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Old English weorþan[edit]

Hi, DAVilla

You seem to wonder "to become" to become the primary sense or translation of the Old English weorþan. So do I, unfortunately based on some casual rather than causal evidences such as:

This word would be cognate with weird, wyrd, etc. ascribed to the Proto-Germanic *wurþa-, AND perhaps with word ascribed to another similar Proto-Germanic *wurða-.

Words are to call goods (i.e., beings, becomings, happenings, things, or whatever), while weirds or soothsayers are to call gods to make ill fortunes or weirds well. In ancient times, goods were widely believed to have their own god. Perhaps, goods were gods; words were weirds. Indeed, words are for goods; weirds are for gods. Weirds should better be positive wishes than what you dree passively, hence perhaps cognate with Old English willan "to wish."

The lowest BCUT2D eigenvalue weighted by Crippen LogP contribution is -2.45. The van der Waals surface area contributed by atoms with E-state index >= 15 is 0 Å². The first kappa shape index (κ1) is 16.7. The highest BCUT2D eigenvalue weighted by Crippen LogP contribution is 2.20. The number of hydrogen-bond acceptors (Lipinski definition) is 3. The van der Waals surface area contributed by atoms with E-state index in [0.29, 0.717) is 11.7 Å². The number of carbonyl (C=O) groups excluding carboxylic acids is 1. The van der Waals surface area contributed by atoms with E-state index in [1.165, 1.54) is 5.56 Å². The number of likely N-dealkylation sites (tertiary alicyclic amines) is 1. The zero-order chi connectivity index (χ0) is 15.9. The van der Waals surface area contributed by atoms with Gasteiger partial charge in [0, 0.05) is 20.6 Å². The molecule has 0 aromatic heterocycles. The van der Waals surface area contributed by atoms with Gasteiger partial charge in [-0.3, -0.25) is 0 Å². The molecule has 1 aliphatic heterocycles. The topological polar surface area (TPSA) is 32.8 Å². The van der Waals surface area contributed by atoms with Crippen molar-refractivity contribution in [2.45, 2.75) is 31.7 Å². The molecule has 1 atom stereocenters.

In short, I wish "to call" to become the primary sense of weorþan, instead of "to become". And I wish to hear about your point of view, why you so wonder. Thanks. --KYPark 04:02, 9 January 2007 (UTC)

-- copied by --KYPark 21:46, 9 January 2007 (UTC)